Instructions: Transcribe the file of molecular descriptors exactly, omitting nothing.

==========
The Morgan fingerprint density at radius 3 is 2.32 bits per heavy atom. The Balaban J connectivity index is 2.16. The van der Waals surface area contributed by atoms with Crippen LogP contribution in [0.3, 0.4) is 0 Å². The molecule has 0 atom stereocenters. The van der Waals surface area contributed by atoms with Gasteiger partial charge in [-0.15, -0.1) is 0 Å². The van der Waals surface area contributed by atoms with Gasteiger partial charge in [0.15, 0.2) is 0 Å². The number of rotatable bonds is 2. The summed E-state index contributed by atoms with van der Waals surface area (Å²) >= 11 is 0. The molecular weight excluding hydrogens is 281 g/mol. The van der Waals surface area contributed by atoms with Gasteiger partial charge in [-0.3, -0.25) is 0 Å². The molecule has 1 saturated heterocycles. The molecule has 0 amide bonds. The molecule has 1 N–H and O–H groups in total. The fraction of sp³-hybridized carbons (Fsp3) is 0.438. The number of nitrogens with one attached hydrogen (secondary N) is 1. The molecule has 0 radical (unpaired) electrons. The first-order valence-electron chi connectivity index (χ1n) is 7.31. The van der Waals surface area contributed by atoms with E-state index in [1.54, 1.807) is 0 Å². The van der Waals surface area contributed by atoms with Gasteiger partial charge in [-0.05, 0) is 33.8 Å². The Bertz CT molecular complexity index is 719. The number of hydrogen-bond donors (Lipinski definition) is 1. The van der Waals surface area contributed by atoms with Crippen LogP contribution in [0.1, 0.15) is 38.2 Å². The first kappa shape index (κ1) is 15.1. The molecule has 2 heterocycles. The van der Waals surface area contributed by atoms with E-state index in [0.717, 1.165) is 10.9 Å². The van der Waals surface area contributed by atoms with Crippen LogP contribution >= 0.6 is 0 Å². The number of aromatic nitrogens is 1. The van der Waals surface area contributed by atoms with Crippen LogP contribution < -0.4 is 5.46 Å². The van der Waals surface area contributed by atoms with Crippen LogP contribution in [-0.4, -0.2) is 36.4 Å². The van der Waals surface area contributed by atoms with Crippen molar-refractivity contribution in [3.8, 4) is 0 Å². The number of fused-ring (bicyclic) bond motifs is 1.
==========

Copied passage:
The Morgan fingerprint density at radius 3 is 2.32 bits per heavy atom. The Balaban J connectivity index is 2.16. The van der Waals surface area contributed by atoms with Crippen LogP contribution in [0.3, 0.4) is 0 Å². The molecule has 0 atom stereocenters. The van der Waals surface area contributed by atoms with Gasteiger partial charge in [-0.15, -0.1) is 0 Å². The van der Waals surface area contributed by atoms with Gasteiger partial charge in [0.15, 0.2) is 0 Å². The number of rotatable bonds is 2. The summed E-state index contributed by atoms with van der Waals surface area (Å²) >= 11 is 0. The molecular weight excluding hydrogens is 281 g/mol. The van der Waals surface area contributed by atoms with Gasteiger partial charge in [-0.3, -0.25) is 0 Å². The molecule has 1 saturated heterocycles. The molecule has 0 amide bonds. The molecule has 1 N–H and O–H groups in total. The fraction of sp³-hybridized carbons (Fsp3) is 0.438. The number of nitrogens with one attached hydrogen (secondary N) is 1. The molecule has 0 radical (unpaired) electrons. The first-order valence-electron chi connectivity index (χ1n) is 7.31. The van der Waals surface area contributed by atoms with E-state index in [1.54, 1.807) is 0 Å². The van der Waals surface area contributed by atoms with Gasteiger partial charge in [-0.05, 0) is 33.8 Å². The Bertz CT molecular complexity index is 719. The number of hydrogen-bond donors (Lipinski definition) is 1. The van der Waals surface area contributed by atoms with Crippen LogP contribution in [0.1, 0.15) is 38.2 Å². The first kappa shape index (κ1) is 15.1. The molecule has 2 heterocycles. The van der Waals surface area contributed by atoms with E-state index in [0.717, 1.165) is 10.9 Å². The van der Waals surface area contributed by atoms with Crippen LogP contribution >= 0.6 is 0 Å². The number of aromatic nitrogens is 1. The van der Waals surface area contributed by atoms with Crippen LogP contribution < -0.4 is 5.46 Å². The van der Waals surface area contributed by atoms with Crippen LogP contribution in [-0.4, -0.2) is 36.4 Å². The van der Waals surface area contributed by atoms with Crippen molar-refractivity contribution in [3.8, 4) is 0 Å². The number of fused-ring (bicyclic) bond motifs is 1.